Patent Office Actions

Intellectual Property Law Firm Representing Clients in Patent, Trademark, Copyright, and Trade Secret Matters


It can be tough to find an attorney that will provide this level of service. Grateful to have found these guys!

- Sue R.

Woman working on business startup

Los Angeles Patent Office Action Attorney

After the patent application is filed with the USPTO, a patent examining attorney is assigned to your patent application. The examiner will review your application first to determine if all of the required formalities are met, then second to determine if your application is novel in view of the existing patent applications and registrations. If the examiner finds a reason to object to or reject your application, he will issue what is called an Office Action rejection.

The first office action is not received for at least several months after the filing of the patent application, and more typically well over a year from the filing date depending upon the backlog of the USPTO and the efficiency of the particular examiner assigned to your application.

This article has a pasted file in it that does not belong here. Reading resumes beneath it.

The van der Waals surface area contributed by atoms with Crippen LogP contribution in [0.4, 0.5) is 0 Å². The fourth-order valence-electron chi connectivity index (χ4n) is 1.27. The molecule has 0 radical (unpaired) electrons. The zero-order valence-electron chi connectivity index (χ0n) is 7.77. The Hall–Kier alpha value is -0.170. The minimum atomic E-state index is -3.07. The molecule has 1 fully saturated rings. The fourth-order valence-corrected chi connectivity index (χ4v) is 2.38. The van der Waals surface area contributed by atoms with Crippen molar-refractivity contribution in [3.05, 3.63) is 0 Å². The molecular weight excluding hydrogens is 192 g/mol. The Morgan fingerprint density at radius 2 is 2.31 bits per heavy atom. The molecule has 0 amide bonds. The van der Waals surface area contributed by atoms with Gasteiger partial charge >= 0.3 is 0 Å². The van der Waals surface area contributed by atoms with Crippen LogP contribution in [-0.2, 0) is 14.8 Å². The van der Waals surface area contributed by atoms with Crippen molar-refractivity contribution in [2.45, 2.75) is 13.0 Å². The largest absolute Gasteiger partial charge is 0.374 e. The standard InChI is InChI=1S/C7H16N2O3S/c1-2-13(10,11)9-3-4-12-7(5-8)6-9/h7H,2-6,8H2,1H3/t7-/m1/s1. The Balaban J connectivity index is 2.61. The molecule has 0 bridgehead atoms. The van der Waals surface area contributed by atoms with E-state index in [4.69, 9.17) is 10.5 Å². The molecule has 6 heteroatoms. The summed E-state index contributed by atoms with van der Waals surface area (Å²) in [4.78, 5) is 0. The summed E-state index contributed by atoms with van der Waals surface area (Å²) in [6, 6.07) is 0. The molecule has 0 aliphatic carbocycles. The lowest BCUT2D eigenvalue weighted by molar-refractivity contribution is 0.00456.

As your patent lawyer, all Office Actions will go directly to our office for our review. We will review the Office Action and contact you to discuss the scope of the rejection and how we intend to overcome the rejection if retained by you.

Office Actions are fairly common and you should at a minimum expect at least one Office Action, especially for utility patent applications. We are successful in overcoming the rejections by either drafting arguments against the examiner’s rejections or by amending the application and claims to overcome the rejection. In some cases, we have found conducting a telephonic interview with the examiner to be very useful to overcome rejections, particularly with the second Office Action or Final Office Action.

Even if we have not drafted your original patent application, feel free to call our office for a quote for our response to your office action.


Trademarks are a form of intellectual property rights for elements that identify a product or service’s source.


Patents help those who have developed an invention and seek to protect it.